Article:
# Amalgamation of graphs

I am trying to understand the definition of amalgamation of a $n+1$-partite graph as explained here(first few lines of page 4). We have a $n+1$-partite graph $G$ with partite sets $V_0,V_1,\cdots,V_n$ and we define amalgamation of $G$ on $V_i$ as follows: Let $W_i$ be a fixed set with $|W_i|=n|V_i|$. For each set, $A\subset W_i$ with $|A|=|V_i|$, we let $G_A$ be a "copy of G" with $i$th vertex class $V_i(G_A)=A$, all other classes disjoint. What does this mean? Classes will be disjoint for they are from different partite sets anyway.

I am trying to construct a small example as follows: Let $G$ be $K_{2,3,2}$. Suppose $V_0=\{v_1,v_2\}$, $V_1=\{w_1,w_2,w_3\}$ and $V_2=\{x_1,x_2\}$. Let $W_0=\{a_1,a_2,a_3,a_4\}$ and $A=\{a_1,a_2\}$. Now is $G_A$ the complete 3-partite graph with classes $\{a_1,a_2\},\{w_1,w_2,w_3\},\{x_1,x_2\}$?

The definition of amalgamation is as the union of all such graphs $G_A$. Does it mean the collection of all such $3$-partite graphs (visually speaking the graph obtained by drawing all such $3$-partite graphs side by side)?

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Leader’s description of $A_i(G)$ isn’t the clearest thing that I’ve ever read, but I think that I have it sorted.

Start with your $(n+1)$-partite graph $G$ with vertex classes $V_0,V_1,\dots,V_n$, and let $k$ be any positive integer. Fix an index $i$ with $0\le i\le n$; we’ll form the $k$-amalgamation of $G$ on $V_i$.

Let $W_i$ be a set of $k|V_i|$ new vertices. For each $A\subseteq W_i$ with $|A|=|V_i|$ form a graph $G_A$ as follows. Let $J=\{0,1,\dots,n\}\setminus\{i\}$. For each $j\in J$ let $V_j^A$ be a set of $|V_j|$ new vertices; the vertex set of $G_A$ is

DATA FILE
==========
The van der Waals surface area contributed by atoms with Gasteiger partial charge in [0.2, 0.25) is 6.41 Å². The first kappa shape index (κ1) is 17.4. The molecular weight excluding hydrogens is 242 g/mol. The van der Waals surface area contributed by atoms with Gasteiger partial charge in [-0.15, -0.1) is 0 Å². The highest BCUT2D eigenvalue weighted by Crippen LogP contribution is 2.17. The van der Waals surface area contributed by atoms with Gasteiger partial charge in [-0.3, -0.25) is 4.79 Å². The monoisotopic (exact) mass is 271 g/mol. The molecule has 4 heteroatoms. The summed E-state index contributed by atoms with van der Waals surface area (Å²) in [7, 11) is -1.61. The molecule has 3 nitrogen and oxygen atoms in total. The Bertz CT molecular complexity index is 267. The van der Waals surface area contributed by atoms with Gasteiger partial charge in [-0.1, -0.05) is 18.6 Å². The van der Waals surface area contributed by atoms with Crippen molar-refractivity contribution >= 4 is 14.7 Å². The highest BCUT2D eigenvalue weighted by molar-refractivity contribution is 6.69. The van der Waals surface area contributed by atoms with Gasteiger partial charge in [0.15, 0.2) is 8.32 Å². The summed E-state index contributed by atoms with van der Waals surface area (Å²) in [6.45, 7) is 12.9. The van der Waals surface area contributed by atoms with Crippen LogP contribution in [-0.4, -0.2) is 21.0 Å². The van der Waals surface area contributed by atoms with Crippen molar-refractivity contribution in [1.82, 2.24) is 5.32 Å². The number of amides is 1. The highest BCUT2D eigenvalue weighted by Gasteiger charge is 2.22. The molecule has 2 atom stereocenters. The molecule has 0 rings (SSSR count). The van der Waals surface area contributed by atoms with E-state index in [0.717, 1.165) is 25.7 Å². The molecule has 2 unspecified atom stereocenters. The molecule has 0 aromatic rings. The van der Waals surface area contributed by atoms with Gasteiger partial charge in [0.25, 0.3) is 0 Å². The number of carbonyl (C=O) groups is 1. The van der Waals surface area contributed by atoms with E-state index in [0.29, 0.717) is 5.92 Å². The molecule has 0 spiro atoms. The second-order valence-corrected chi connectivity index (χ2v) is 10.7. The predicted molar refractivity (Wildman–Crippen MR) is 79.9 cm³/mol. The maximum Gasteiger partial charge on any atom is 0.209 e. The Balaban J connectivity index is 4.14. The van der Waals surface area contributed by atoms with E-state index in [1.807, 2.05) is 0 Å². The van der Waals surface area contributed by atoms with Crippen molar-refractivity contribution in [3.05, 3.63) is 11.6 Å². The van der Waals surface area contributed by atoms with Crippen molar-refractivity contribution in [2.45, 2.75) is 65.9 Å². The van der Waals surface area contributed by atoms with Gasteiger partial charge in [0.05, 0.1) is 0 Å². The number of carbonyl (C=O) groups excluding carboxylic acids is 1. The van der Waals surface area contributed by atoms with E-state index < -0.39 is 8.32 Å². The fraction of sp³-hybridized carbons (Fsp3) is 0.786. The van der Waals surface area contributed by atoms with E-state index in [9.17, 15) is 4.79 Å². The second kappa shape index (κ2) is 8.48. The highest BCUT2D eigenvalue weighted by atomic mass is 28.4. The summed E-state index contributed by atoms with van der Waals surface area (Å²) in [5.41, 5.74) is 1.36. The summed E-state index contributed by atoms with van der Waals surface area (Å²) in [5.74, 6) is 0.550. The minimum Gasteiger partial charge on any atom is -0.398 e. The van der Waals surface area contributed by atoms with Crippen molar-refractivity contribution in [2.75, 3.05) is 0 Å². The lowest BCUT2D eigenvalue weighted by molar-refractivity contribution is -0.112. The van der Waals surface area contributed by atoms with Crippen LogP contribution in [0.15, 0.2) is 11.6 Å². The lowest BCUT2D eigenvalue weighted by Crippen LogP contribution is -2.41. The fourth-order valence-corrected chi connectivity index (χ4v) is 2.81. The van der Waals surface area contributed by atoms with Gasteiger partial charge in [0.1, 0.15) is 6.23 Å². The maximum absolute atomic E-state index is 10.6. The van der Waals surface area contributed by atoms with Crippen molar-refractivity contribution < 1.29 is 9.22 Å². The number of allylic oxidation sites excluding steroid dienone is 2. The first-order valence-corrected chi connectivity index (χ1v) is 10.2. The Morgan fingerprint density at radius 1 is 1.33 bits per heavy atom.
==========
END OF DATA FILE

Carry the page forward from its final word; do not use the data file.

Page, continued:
$$A\cup\bigcup_{j\in J}V_j^A\;.$$

We fill in edges to make $G_A$ an isomorphic copy of $G$: the vertex classes of $G_A$ are $A$ and the sets $V_j^A$ for $j\in J$, and the isomorphism from $G_A$ to $G$ takes $A$ to $V_i$ and $V_j^A$ to $V_j$ for $j\in J$.

Now $W_i$ has $$\binom{k|V_i|}{|V_i}$$ subsets $A$ of cardinality $|V_i|$; call this number $m$. At this point we have $m$ copies of $G$, one for each $A\subseteq W_i$ of cardinality $|V_i|$. The $mn$ vertex classes in the family $$\left\{V_j^A:A\subseteq W_i\text{ and }|A|=|V_i|\text{ and }j\in J\right\}$$ are pairwise disjoint and are also disjoint from $W_i$.

Finally, $A_i(G)$ is the union of the $m$ graphs $G_A$: its vertex set is $$W_i\cup\bigcup\left\{V_j^A:A\subseteq W_i\text{ and }|A|=|V_i|\text{ and }j\in J\right\}\;,$$ so it has $$k|V_i|+m\sum_{j\in J}|V_j|$$ vertices. If $G$ has $e$ edges, each $G_A$ also has $e$ edges, and $A_i(G)$ therefore has $em$ edges.

If you start with $G=K_{2,3,2}$ and form the $2$-amalgamation on $V_0=\{v_1,v_2\}$, $W_0$ will be a $4$-element set, so you’ll have $m=\binom42=6$ copies $G_A$ of $G$, and $A_0(G)$, the amalgamation of these copies, will have $2|V_0|+mn=4+6\cdot(3+2)=34$ vertices.

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Thanks, much obliged. Are you sure that the original link did not have a typo and $n$ and $k$ are two distinct numbers? – Shahab Dec 5 '12 at 13:14
@Shahab: The construction makes sense whether $k=n$ or not, so I suspect that using both was intentional, though it does appear from a brief glance that the two are equal in the immediate applications of the construction. – Brian M. Scott Dec 5 '12 at 21:18